I, along with my fellow members of the Freeholder Board have said publically that we had certain provisions we would provide to the new owners as part of the plan of sale. The new owners would have to operate both centers as nursing homes for at least 10 years, as well as provide specific protections for existing nursing home residents. These provisions also included the stipulation to reserve a certain number of beds for Monmouth County residents, as well as Medicaid patients. In addition, the new owners are required to give all current nursing home employees an interview for a potential job.

Both owners still need to be approved by the New Jersey Department of Health, which has to sign off on the sale before it can be complete, but we hope to finalize the sale by the end of the year.  I am very confident that we have made the right decision and the patients and employees will be well cared for.

Thank you as always for your support and dedication to making Monmouth County a great place to live and work. I wish you and your family a very happy holiday season!


Posted: December 8th, 2015 | Author: | Filed under: Monmouth County, Monmouth County News, Tom Arnone | Tags: , , , , , | 3 Comments »

3 Comments on “The Arnone Report: Shop Local, $32.4 million bid for county nursing homes”

  1. Just one number said at 10:28 am on December 8th, 2015:

    Mr. Arnone, the ONLY number this taxpayer, and I’m sure some others, wants to know — what dollar amount WILL my taxes DECREASE this coming Jan 1?

    To recap – you Freeholders say that the care centers were an EXPENSE, meaning we taxpayers subsidized them at a cost. We will no longer be incurring this cost. Additionally, there is a one time surplus of $32+ million to either pay down debts that we’re paying interest on. These funds should not be transferred to some other project as those projects should have already had their own funding, or never been approved.

    So what dollar amount will my taxes DECREASE, on Jan 1, 2016?

    This is the road to re-election (or maybe a sitting Freeholder taking back one of those lost Assembly seats…) ANY thing not a tax DECREASE may as well be begging for voters to elect more dems.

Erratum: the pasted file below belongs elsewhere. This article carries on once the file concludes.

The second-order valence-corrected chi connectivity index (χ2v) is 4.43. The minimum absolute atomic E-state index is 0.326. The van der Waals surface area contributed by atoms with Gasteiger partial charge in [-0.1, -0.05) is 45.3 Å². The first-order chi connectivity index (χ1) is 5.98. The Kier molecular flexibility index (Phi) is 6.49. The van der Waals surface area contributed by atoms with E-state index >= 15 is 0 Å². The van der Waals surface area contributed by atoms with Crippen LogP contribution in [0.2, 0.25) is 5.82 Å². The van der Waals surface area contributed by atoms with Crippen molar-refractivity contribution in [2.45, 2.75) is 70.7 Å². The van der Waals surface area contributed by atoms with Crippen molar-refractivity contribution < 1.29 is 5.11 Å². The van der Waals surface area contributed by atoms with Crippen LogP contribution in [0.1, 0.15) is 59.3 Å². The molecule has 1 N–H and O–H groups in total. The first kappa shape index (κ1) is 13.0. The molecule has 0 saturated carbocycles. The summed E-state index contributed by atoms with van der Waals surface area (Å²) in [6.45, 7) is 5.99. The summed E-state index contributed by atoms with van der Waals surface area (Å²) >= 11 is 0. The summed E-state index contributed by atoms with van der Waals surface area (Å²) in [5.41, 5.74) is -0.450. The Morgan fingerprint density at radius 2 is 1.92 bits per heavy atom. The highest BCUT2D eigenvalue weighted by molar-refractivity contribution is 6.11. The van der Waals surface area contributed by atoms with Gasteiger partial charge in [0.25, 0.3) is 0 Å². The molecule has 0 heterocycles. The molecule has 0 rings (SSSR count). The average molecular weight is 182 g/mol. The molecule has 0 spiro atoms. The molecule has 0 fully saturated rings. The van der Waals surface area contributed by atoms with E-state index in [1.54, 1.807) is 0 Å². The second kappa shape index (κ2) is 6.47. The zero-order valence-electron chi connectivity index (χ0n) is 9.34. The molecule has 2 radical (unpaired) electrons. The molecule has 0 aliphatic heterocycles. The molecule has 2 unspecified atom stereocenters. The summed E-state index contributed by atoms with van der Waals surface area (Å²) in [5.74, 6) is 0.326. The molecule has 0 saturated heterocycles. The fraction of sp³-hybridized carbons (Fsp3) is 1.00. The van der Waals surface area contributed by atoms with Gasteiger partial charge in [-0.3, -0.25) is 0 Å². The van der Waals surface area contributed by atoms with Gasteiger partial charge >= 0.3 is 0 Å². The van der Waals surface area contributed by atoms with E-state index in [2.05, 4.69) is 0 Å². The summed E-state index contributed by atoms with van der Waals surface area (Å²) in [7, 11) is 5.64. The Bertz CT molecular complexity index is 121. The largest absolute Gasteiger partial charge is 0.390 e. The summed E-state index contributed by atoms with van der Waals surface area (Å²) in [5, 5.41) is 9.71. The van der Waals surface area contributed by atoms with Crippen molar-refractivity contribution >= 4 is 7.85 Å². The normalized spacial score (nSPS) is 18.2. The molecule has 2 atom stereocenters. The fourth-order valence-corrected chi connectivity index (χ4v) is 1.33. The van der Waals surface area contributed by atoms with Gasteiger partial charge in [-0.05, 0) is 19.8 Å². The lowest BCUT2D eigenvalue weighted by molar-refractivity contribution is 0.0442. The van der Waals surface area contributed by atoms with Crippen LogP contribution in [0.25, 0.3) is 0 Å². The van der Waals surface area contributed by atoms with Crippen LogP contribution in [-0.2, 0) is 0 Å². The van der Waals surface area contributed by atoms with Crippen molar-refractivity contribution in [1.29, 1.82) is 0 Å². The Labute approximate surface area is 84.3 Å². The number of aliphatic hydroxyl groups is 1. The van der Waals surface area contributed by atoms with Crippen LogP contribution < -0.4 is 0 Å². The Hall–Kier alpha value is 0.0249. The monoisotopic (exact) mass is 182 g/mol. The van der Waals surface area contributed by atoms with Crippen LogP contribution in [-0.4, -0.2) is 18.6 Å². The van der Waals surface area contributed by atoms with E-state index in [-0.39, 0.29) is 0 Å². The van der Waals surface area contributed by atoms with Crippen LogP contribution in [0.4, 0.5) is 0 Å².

2. Agreed: said at 5:56 pm on December 8th, 2015:

    let’s not go nuts buying more fancy equipment or jazzing up some offices- give it back to the taxpayers, or the Dems will have a big issue to bash us with next year- don’t need another self- inflicted wound, moving into a tough Presidential year.

  3. Mike Harmon said at 10:28 am on December 9th, 2015:

    I think “Just one number” is not thinking here. The deal is not done. The Freeholder should be commended here. They went through a bit of a painful process and here we are with a deal to sell for $ 32,000,0000 and eliminate year-after-year operation losses.

    Maybe I am a bit of a “homer” here but when I look at my tax bill the Monmouth County tax is the least of my tax problems.

    Look at the quality of life here in Monmouth and activities of the Freeholders implementing cost saving measures and revenue enhancing ideas at multiple levels.

    Clearly the sale of the nursing homes at this price surprised me. Yet I recognize the deal must include some assets and land. The County is not losing “beds” and they have too many empty beds for too long without the appropriate cost reduction required to avoid operating losses.

    When the nursing homes are not covering operating expenses in the amount of $5,000,000 per year selling them to private company makes much sense. A private group may have more success in filling beds beyond the typical 80-85% level needed to break even.

    Of course down the road would be the necessary upgrade of equipment and facilities. The cost saving here will be enormous.

    There is much consolidation in the industry. Mom & Pop homes have disappeared – with a loss of beds too. The Unaffordable Affordable Care Act has not helped. Bending the cost curve down is being mandated by lower rate pressure, or put another way rates that do not keep up with cost levels.

    Cost flexibility is the only way to survive and thrive. Government has trouble being flexible with costs.

    Revenues are going down, there are more NJ medicaid patients coming with the demographics but the revenue per patient day is being squeezed by the feds and Trenton.

    A private company will likely have a better chance to fill the beds with deals made with carriers. Getting the average patient revenue up is difficult for a government enterprise. These private companies will be able to make deals.

    On the cost side, there are new ideas. Contract nursing and contract therapy – similar to contract food prep – have helped reduce costs without reducing jobs. The problem is the staff levels must be ready for a higher occupancy level then might exist.

    Good job Freeholders.